Unlike most fishes, which lose their body shape and disintegrate into a smelly mush soon after death, members of the family Syngnathidae (as well as allied families in the suborder Syngnathoidei such as the sea-moths, Pegasidae) have their bodies tightly enclosed in a ring of bony plates, a sort of exoskeleton that lends rigidity and protection to the animals known as pipefish and seahorses. Thus, even in demise and dessication, their hollow shells remain as phantoms that serve as ghastly trinkets and testaments to unfounded beliefs that these marine equines, ground and gobbled up in capsules, will deliver a second life to dysfunctional ducks.
My duck hasn't had time to fully digest the contents of today's talk, but already, a few juicy facts have emerged. Seahorses, pipefish and their flamboyant cousins, the leafy and weedy seadragons, may seem live life in the slow lane, hindered by their stiff bodies and miniscule fins, but a close inspection reveals that they are among the true studs of the sea, reaching maturity at a rapid pace, followed by a relatively short life span filled with furious fucking. One large species, the pot-belly seahorse (Hippocampus abdominalis) has been found to be utterly shameless flirts, and even blatantly sexperimental, notching multiple daily conquests with members of both genders. It does give a new meaning to the habitat known as seagrass beds... oh, to exchange my duck for a seahorse!
Dr. Martin-Smith also revealed that male seahorses boast some of the lowest sperm to egg ratios in the vertebrate world, down to an incredible 2:1. Considering that the rest of us poor ducks have to spurt out zillions of
ti da tous tail-lashing tadpoles that have a fool's chance of hitting the bull's eye and are more likely to end up languishing in a latex tube, seahorses deserve far more respect for the power of their juice. Instead of expending energy on producing countless condemned ducklets, the males and their mates engage in prolonged sessions of vigorous foreplay and mutual body massage, with bouts of ecstasy that sees them rising high above the foliage before actual copulation. And right after the big O, the ejaculate must swim against a tide of seawater and a narrow window of time to reach the unfertilised eggs in the male's brood pouch. Now, that's some milt with might!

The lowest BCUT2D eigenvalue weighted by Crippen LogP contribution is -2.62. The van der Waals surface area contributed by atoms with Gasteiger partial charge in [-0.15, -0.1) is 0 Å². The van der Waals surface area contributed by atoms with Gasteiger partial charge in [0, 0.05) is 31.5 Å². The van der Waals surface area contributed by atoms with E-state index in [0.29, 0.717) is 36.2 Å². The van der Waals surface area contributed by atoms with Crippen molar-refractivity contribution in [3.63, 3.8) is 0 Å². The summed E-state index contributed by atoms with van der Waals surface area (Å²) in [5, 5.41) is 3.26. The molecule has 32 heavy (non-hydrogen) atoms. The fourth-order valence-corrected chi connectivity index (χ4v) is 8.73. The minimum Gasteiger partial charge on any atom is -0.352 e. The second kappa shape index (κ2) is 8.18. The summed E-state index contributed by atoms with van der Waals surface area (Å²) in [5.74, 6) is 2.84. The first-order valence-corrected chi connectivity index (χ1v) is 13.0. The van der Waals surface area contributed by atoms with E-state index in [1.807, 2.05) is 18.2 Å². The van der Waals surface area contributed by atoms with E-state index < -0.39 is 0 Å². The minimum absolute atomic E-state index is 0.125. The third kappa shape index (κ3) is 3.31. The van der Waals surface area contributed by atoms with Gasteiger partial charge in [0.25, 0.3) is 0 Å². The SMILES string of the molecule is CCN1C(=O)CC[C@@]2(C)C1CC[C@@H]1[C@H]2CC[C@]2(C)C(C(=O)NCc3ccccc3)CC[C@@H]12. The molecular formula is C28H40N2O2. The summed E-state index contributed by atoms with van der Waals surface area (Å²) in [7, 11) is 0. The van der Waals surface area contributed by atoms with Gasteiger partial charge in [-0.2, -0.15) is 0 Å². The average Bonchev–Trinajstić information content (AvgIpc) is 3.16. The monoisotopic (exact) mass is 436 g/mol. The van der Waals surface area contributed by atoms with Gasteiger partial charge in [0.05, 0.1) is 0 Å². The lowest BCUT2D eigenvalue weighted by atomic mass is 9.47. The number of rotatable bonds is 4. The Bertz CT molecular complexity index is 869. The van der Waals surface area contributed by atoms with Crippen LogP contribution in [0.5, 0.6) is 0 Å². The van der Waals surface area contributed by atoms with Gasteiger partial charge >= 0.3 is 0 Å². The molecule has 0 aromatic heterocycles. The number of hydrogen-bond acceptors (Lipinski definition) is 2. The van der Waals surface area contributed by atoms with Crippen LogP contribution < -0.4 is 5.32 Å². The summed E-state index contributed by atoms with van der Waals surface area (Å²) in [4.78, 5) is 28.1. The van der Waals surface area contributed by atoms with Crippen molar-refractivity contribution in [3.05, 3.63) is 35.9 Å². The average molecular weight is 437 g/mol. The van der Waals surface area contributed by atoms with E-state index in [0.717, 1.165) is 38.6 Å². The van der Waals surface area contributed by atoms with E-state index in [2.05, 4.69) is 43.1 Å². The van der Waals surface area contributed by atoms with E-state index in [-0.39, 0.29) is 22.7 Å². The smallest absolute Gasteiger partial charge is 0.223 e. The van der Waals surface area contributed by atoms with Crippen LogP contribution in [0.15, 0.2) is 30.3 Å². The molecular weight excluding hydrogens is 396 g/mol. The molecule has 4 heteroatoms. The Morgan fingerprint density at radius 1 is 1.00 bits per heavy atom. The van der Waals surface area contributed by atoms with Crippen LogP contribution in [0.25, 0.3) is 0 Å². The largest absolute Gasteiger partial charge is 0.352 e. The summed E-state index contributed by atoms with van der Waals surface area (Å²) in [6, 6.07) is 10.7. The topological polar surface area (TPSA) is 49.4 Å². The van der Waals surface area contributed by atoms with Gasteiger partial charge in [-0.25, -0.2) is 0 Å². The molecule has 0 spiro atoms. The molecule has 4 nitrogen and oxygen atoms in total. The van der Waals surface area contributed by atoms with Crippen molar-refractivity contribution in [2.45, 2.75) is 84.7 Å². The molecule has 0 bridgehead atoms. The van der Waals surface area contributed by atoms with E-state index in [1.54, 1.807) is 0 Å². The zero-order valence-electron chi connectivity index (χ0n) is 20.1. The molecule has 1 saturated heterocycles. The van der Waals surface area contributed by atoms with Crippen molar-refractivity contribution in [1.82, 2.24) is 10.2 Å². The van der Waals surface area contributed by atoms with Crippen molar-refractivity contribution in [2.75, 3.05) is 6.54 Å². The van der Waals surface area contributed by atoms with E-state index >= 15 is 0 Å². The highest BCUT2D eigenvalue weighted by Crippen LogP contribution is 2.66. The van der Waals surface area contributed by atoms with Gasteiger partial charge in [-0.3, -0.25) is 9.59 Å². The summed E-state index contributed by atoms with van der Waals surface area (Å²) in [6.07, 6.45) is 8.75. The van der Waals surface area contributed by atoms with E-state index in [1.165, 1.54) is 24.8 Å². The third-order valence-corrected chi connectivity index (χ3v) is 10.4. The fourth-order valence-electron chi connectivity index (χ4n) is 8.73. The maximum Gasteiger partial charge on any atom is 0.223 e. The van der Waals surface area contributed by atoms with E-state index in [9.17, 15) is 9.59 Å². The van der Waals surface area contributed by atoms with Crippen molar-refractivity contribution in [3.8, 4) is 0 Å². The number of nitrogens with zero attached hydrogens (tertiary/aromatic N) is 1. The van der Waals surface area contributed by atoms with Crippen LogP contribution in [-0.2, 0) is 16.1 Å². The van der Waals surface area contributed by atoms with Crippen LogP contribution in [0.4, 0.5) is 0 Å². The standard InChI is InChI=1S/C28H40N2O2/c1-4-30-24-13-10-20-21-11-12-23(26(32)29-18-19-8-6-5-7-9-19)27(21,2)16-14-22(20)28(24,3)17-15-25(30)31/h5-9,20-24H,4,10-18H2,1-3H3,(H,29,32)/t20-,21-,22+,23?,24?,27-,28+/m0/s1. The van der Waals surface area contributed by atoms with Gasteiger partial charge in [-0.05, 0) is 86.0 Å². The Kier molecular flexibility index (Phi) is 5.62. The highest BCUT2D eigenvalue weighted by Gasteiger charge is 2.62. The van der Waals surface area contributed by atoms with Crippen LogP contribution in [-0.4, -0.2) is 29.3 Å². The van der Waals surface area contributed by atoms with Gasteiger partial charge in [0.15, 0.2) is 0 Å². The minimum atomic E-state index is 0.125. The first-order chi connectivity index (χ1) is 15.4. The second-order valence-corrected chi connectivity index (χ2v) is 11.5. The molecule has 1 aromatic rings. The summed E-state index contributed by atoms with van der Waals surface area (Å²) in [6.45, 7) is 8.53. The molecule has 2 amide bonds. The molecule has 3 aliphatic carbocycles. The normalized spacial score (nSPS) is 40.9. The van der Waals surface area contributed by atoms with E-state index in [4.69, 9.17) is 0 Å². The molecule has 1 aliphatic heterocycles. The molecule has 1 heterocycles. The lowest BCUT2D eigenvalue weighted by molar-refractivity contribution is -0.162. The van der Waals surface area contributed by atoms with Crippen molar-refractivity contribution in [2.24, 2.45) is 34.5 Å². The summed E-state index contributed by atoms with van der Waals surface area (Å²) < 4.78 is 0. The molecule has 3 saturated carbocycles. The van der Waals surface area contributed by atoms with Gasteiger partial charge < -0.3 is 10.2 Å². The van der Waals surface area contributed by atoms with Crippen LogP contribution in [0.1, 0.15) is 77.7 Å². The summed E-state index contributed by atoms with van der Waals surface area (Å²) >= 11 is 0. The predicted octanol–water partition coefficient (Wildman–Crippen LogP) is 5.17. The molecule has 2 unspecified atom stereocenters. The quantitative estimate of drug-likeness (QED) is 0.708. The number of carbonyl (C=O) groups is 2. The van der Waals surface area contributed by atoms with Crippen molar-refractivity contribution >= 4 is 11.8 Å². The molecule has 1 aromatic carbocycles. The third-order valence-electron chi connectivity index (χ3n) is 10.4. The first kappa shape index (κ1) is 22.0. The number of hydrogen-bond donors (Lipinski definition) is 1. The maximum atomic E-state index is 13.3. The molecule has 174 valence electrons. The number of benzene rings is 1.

The flip side of all this is that male seahorses and pipefish bear the primary burden of childcare – well, at least still the eggs hatch and the fry are shaken and stirred out of their stupor into wet and wild world. And while the male guards his brood, the female is free to fiddle with other boys' diddles. In some species of pipefish, the girls get really garang, assuming the conventional role of the male in the courtship ritual. The ladies are much more colourful than the guys as well as larger and more aggressive, and compete with their sisters to seduce the duller and smaller males. Some even have a penis-like structure used to deposit the eggs into the male's brood pouch. Dr. Martin-Smith notes that this reversal of sexual roles (a habit that would surely distress certain he-men who think that women must choose between career and children, while guys don't) has apparently evolved independently several times amongst Syngnathids. I wonder if this trait might emerge in ducks too...:P